U.S. stock index futures slipped Thursday, indicating equities were set to give back some of the sharp gains seen after a Federal Reserve interest rate hike sparked a sharp relief rally.
Futures on the Dow Jones Industrial Average
fell 157 points, or 0.5%, to 33,812.
Futures on the S&P 500
dropped 27.75 points, or 0.5%, to 4,267.50.
Futures on the Nasdaq 100
were down 119.25 points, or 0.9%, at 13,412.
On Wednesday, the Dow
surged 932 points, or 2.8%, while the S&P 500
soared 2.99% and the Nasdaq Composite
advanced 3.2%. The S&P 500’s gain was the largest one-day advance since May 18, 2020.
What’s driving markets
Powell on Wednesday said the central bank was not likely to hike its benchmark interest rate by 75 basis points at its next meeting, a comment that immediately sent stocks higher and the dollar
and Treasury yields
But Powell was hardly dovish, all but promising consecutive 50 basis rate hikes, and saying it would take a cooling in red-hot inflation or a deteriorating jobs market for the Fed to slow down the pace of rate increases, and even then only by 25 basis point increments.
“We need to really see that our expectation is being fulfilled, that inflation in fact is under control and starting to come down, but it’s not like we would stop, we would just go back to 25 basis point increases,” said Powell.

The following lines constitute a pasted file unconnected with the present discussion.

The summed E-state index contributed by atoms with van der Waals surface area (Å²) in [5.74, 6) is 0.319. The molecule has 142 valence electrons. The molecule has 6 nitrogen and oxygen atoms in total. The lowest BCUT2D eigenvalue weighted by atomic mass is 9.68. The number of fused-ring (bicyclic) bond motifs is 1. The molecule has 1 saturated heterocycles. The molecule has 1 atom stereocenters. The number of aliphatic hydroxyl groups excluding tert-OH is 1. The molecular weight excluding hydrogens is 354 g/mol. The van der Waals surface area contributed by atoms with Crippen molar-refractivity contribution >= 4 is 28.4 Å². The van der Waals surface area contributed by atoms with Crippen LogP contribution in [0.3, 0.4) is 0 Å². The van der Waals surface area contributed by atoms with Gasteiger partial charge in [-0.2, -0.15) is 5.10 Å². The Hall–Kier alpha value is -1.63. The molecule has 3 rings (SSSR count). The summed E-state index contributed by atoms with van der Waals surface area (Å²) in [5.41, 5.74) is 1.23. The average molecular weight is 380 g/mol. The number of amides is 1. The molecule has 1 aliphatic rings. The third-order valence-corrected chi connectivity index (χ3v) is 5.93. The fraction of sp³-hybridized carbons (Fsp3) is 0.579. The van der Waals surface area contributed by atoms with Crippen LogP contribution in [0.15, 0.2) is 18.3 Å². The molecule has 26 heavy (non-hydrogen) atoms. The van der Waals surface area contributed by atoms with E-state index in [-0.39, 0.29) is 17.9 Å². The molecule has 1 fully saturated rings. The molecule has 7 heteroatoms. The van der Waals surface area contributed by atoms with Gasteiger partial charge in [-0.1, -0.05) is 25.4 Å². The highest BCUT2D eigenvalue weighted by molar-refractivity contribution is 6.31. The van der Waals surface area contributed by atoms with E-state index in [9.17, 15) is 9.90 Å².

Kit Juckes, a macro strategist at Societe Generale, said comments from St. Louis Fed President James Bullard had left the impression that a 75-basis-point rise was possible.
“If the post-FOMC equity rally lasts more than one day, they can call it the Bullard Rally, because he implanted the idea of a 75 bp rate hike into the market’s consciousness, allow Jay Powell to hike by 50bp and seem dovish at the same time,” said Juckes.
Meahwhile data showed first-time U.S. jobless claims rose 19,000 last week to 200,000. U.S. productivity fell at a 7.5% annual rate in the first quarter, the biggest drop since 1947. Unit-labor costs jumped at an 11.6% annual pace in the first quarter.
Companies in focus
Saudi Arabian investor Prince Alwaleed bin Talal, who had previously spurned Elon Musk’s bid for Twitter Inc.
now is planning to keep his 35 million-share stake in the company after the merger, according to a new Securities and Exchange Commission filing from Musk. Musk also detailed $7.2 billion in equity commitment letters, including $1 billion from Larry Ellison, the co-founder of Oracle, as well as the crypto exchange Binance and Qatar’s sovereign-wealth fund. Shares rose 2.2%.